Surry Community College English Instructor Kathleen Fowler of Westfield recently earned her Doctor of Philosophy degree in English from the University of North Carolina – Greensboro with a specialization in early modern literature with two secondary areas of study in medieval literature and rhetoric and composition.
Achieving such a level of higher education meant a great deal of tireless effort on Fowler’s part, as she completed her coursework, directed study, and dissertation over time while continuing to teach five or six courses each semester as a full time instructor at Surry Community College.
“Despite the immense effort it took, Fowler felt a sense of responsibility as an educator to continue her own education and knew that obtaining her doctoral degree would serve as an excellent means of professional development and benefit to her students,” the college said in a recent statement.
Fowler explained her reasoning by saying, “Knowing about and contributing to the latest advances in English scholarship cannot help but improve my bank of experience in teaching literature and writing to the students in my courses.”
Fowler has always had a particular interest in the intersections between religion and medicine as revealed in the literature of the medieval and early modern periods in England, and after reading The Book of Margery Kempe the topic of her dissertation became clear. In The Anatomy of Joy, Fowler investigates the lives of mystics and so-called religious “enthusiasts” of the time specifically examining their approaches to spirituality as recorded in their writings, and the ways in which these approaches influenced their faith communities and the larger society of the time.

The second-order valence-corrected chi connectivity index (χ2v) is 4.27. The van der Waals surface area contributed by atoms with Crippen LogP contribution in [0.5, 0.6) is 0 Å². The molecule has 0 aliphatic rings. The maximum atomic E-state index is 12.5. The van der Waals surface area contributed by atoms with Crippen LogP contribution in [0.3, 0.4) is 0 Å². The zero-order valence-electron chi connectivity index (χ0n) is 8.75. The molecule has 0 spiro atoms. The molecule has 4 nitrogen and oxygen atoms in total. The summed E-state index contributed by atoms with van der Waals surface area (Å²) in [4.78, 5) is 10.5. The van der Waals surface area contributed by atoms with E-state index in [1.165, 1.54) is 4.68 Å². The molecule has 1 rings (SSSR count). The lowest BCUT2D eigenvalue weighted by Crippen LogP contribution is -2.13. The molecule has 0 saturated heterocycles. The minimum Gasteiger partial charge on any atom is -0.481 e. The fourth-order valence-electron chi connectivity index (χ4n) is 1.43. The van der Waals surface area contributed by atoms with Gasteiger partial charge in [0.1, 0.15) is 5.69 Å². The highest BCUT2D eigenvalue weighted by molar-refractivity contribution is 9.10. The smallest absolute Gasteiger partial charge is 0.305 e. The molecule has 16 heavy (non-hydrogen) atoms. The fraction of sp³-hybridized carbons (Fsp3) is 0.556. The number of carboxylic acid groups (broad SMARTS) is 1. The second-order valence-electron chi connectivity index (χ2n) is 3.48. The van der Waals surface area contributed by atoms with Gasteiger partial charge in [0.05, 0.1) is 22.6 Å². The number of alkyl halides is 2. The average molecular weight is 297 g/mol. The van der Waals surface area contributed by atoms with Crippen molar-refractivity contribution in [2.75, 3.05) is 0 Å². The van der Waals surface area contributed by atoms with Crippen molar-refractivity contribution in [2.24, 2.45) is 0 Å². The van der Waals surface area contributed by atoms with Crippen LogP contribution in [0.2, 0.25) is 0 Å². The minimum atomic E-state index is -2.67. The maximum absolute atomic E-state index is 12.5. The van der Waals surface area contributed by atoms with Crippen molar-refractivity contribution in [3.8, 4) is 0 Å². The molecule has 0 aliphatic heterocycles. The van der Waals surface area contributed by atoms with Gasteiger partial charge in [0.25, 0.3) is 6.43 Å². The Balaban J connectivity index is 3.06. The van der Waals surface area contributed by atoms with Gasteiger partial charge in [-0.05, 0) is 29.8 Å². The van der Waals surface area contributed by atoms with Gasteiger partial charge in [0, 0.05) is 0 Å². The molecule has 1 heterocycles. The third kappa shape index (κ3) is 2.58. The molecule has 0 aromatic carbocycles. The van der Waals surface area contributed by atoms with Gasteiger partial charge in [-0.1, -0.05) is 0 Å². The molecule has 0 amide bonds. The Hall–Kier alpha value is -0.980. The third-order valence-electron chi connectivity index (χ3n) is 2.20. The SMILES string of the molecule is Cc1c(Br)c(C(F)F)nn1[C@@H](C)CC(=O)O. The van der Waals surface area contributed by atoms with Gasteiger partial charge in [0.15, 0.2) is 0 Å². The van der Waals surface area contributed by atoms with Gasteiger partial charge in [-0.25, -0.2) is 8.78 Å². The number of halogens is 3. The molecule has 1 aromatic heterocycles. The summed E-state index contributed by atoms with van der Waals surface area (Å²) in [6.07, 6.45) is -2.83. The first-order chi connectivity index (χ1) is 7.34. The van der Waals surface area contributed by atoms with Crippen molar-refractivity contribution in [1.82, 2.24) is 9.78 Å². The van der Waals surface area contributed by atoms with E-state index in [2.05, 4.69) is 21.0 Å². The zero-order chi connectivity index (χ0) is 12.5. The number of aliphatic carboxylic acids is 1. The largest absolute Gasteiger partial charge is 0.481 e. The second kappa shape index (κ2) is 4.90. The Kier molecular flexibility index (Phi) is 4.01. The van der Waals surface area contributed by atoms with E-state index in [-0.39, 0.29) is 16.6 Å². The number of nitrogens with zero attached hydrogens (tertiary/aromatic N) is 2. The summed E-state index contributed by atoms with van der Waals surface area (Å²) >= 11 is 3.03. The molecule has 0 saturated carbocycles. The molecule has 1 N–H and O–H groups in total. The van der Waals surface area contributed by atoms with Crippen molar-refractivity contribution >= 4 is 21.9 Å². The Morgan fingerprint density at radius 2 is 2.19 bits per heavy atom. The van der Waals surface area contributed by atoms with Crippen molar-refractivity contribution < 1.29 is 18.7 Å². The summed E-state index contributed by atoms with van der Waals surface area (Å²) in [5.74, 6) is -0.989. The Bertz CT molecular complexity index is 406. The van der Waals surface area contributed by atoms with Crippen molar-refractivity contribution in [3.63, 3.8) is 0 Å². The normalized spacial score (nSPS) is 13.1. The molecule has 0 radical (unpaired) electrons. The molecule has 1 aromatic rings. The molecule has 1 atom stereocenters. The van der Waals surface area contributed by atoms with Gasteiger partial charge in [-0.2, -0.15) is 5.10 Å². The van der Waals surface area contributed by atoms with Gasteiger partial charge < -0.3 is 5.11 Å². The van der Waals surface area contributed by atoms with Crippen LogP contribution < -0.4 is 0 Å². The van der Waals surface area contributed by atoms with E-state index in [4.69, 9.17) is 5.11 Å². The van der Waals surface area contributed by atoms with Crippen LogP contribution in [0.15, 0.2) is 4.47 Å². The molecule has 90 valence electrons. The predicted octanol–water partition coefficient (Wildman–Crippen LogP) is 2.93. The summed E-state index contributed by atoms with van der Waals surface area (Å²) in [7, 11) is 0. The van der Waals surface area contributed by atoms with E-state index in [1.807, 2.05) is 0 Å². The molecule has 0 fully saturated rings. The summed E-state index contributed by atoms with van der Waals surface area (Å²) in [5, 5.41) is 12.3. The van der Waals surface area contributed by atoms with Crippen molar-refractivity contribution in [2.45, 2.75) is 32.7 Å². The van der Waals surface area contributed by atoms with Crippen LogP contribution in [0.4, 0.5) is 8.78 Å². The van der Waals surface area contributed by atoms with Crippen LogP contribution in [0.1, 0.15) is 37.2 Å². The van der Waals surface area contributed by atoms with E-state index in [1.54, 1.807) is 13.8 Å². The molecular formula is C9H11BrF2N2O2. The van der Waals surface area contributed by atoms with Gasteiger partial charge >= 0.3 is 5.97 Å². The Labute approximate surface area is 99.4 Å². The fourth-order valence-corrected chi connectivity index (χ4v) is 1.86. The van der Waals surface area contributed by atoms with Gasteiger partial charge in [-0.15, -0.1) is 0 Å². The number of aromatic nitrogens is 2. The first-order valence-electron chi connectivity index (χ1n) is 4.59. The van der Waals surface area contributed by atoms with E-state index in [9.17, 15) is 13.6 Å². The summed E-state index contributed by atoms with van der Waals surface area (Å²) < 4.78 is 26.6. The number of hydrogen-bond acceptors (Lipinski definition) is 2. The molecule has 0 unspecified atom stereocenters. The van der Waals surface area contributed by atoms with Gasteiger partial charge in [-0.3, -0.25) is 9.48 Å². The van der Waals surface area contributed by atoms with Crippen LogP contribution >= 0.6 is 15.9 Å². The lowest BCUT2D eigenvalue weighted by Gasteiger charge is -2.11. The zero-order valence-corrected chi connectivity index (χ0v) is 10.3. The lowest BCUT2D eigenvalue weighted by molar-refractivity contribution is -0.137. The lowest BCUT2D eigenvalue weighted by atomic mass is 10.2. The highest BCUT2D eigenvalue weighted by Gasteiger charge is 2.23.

Since most similar scholars have opted to focus primarily on the mystics of earlier time periods, Fowler’s work does its part to fill a void in the world of literary research; there is little written about the mystics of the early modern era, which meant in her seven years of research Fowler read a great deal of original work published 400 and 500 years ago. She was able to study these works at libraries such as the Bodleian in Oxford, England, and the Folger Shakespeare Library in Washington, D.C., after being awarded financial assistance from the National Endowment for the Humanities and the Folger Library.